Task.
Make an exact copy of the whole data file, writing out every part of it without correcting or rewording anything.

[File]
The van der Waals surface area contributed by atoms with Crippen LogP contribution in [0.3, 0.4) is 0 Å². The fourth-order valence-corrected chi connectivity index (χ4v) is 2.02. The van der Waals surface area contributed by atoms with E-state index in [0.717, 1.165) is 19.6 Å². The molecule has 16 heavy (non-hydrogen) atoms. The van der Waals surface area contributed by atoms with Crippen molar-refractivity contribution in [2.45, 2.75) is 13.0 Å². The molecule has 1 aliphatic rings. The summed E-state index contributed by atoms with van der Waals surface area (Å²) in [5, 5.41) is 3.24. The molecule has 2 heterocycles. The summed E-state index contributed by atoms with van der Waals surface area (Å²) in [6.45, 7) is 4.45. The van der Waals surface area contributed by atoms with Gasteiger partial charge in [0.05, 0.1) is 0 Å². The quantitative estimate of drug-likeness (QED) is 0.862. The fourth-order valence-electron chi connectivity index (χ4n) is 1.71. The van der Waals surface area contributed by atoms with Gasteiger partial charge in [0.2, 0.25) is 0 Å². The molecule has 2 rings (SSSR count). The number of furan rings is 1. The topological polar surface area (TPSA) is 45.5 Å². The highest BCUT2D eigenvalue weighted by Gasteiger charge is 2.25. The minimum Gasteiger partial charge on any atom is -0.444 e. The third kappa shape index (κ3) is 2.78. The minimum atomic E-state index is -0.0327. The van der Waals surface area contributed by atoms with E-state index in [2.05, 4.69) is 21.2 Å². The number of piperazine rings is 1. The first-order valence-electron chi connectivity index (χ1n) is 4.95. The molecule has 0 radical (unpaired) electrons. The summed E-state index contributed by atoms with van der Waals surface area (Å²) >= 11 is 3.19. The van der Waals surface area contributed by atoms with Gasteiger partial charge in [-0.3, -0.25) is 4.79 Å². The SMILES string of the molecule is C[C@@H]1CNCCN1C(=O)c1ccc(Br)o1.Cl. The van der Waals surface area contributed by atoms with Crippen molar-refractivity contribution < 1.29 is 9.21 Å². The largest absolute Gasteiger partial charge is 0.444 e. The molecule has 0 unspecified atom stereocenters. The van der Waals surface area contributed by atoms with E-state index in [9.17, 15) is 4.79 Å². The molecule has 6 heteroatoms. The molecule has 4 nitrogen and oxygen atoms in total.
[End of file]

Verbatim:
The van der Waals surface area contributed by atoms with Crippen LogP contribution in [0.3, 0.4) is 0 Å². The fourth-order valence-corrected chi connectivity index (χ4v) is 2.02. The van der Waals surface area contributed by atoms with E-state index in [0.717, 1.165) is 19.6 Å². The molecule has 16 heavy (non-hydrogen) atoms. The van der Waals surface area contributed by atoms with Crippen molar-refractivity contribution in [2.45, 2.75) is 13.0 Å². The molecule has 1 aliphatic rings. The summed E-state index contributed by atoms with van der Waals surface area (Å²) in [5, 5.41) is 3.24. The molecule has 2 heterocycles. The summed E-state index contributed by atoms with van der Waals surface area (Å²) in [6.45, 7) is 4.45. The van der Waals surface area contributed by atoms with Gasteiger partial charge in [0.05, 0.1) is 0 Å². The quantitative estimate of drug-likeness (QED) is 0.862. The fourth-order valence-electron chi connectivity index (χ4n) is 1.71. The van der Waals surface area contributed by atoms with Gasteiger partial charge in [0.2, 0.25) is 0 Å². The molecule has 2 rings (SSSR count). The number of furan rings is 1. The topological polar surface area (TPSA) is 45.5 Å². The highest BCUT2D eigenvalue weighted by Gasteiger charge is 2.25. The minimum Gasteiger partial charge on any atom is -0.444 e. The third kappa shape index (κ3) is 2.78. The minimum atomic E-state index is -0.0327. The van der Waals surface area contributed by atoms with E-state index in [2.05, 4.69) is 21.2 Å². The number of piperazine rings is 1. The first-order valence-electron chi connectivity index (χ1n) is 4.95. The molecule has 0 radical (unpaired) electrons. The summed E-state index contributed by atoms with van der Waals surface area (Å²) >= 11 is 3.19. The van der Waals surface area contributed by atoms with Gasteiger partial charge in [-0.3, -0.25) is 4.79 Å². The SMILES string of the molecule is C[C@@H]1CNCCN1C(=O)c1ccc(Br)o1.Cl. The van der Waals surface area contributed by atoms with Crippen molar-refractivity contribution < 1.29 is 9.21 Å². The largest absolute Gasteiger partial charge is 0.444 e. The molecule has 0 unspecified atom stereocenters. The van der Waals surface area contributed by atoms with E-state index in [9.17, 15) is 4.79 Å². The molecule has 6 heteroatoms. The molecule has 4 nitrogen and oxygen atoms in total.